The balanced scorecard approach is mandatory for central government departments and can also be used by the wider public sector, although experts believe it is currently underutilised. Rob Percival, head of food policy at the Soil Association, which certifies hospital trusts with its “food for life served here” award, told an EFRA Committee hearing on public sector food procurement last week that if the government was to implement the balanced scorecard approach across the entire public sector there would be clear benefits for British farmers and an increase in environment and animal welfare standards. “[But] it needs to stop being a secret and become a mandated tool,” he said.

Waste is another focus for the review. NHS data shows that 14 million kilograms of unserved meals were thrown away in 2018 to 2019. That figure could be “significantly higher” because only around one in four trusts record food waste data. The reviewers want trusts to agree a common method of recording and monitoring food waste and to roll out food waste minimisation plans with a package of supporting materials to raise awareness. They also believe that by moving to a digital meal ordering system by 2022, hospitals can reduce waste while tailoring menus to patients’ dietary needs and personal preferences.

Catering skills also come under scrutiny – the reviewers cite a lack of “real chefs” in certain hospitals. They recommend developing a national training certificated course for hospital caterers as a practical measure to improve skills. More philosophically they urge hospital chefs to see themselves as part of the broader catering profession. “The core skills that are required of them are the same as if they were cooking in a restaurant,” they point out.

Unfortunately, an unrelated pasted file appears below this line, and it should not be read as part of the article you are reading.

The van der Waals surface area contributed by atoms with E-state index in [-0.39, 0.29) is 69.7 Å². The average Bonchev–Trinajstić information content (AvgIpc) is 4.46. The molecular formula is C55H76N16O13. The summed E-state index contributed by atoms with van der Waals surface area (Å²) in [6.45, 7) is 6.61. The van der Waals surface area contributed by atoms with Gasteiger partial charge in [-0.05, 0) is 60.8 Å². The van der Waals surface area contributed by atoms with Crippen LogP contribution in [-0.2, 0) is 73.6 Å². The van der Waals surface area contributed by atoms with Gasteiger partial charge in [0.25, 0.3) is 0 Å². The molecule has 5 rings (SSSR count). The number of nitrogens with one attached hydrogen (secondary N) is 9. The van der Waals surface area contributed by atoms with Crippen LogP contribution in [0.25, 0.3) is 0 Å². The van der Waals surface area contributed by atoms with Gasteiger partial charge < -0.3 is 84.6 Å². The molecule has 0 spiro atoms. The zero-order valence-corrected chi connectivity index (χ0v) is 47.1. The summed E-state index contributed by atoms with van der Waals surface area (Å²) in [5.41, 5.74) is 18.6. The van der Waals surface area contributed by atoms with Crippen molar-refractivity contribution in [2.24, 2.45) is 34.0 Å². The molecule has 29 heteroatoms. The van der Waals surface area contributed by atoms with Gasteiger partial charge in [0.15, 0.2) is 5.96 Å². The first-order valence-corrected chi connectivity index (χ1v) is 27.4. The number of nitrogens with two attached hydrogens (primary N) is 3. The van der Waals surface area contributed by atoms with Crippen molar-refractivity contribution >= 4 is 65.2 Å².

Inadequate infrastructure, including a lack of ward kitchens, is identified as a major barrier to serving high quality food 24 hours a day (many hospital restaurants close overnight and at weekends). The reviewers want to see funding provided to upgrade existing hospital kitchens and for all new healthcare buildings to provide “health-enhancing, fresh and sustainable food to patients, staff and visitors, while maximising local job opportunities by ensuring 21st-century catering facilities”.

Craig Smith, chair of the Hospital Caterers Association, welcomes the “excellent” recommendations but notes that there does not appear to be any new money allocated to help hospitals enact them. “We simply can’t move forward without capital investment in our hospital catering operations, and we urge the government to release details of funding plans to support these initiatives,” Smith says.

The conclusion of the reviewers that “bad food is likely to lead to future ill health and therefore more cost to the taxpayer” is cleverly framed to appeal to the bean counters in Whitehall. But with ministers and health officials still in the grip of coronavirus it remains to be seen whether this review will buck the trend of 20-plus years of false dawns.

The government has announced it will establish an expert group of NHS caterers, dietitians and nurses to take forward the recommendations made in the report and decide on next steps. “This pandemic has demonstrated more than ever the importance of good food and proper nutrition,” said Hancock at the time of its launch.

Seasoned campaigners are unlikely to be won over by warm words alone. Like Smith, Dalmeny believes Leith and her panel of experts have set out some “excellent” recommendations. “It is now over to the government and its regulators to commit legislative muscle and funding required to see them through,” she says.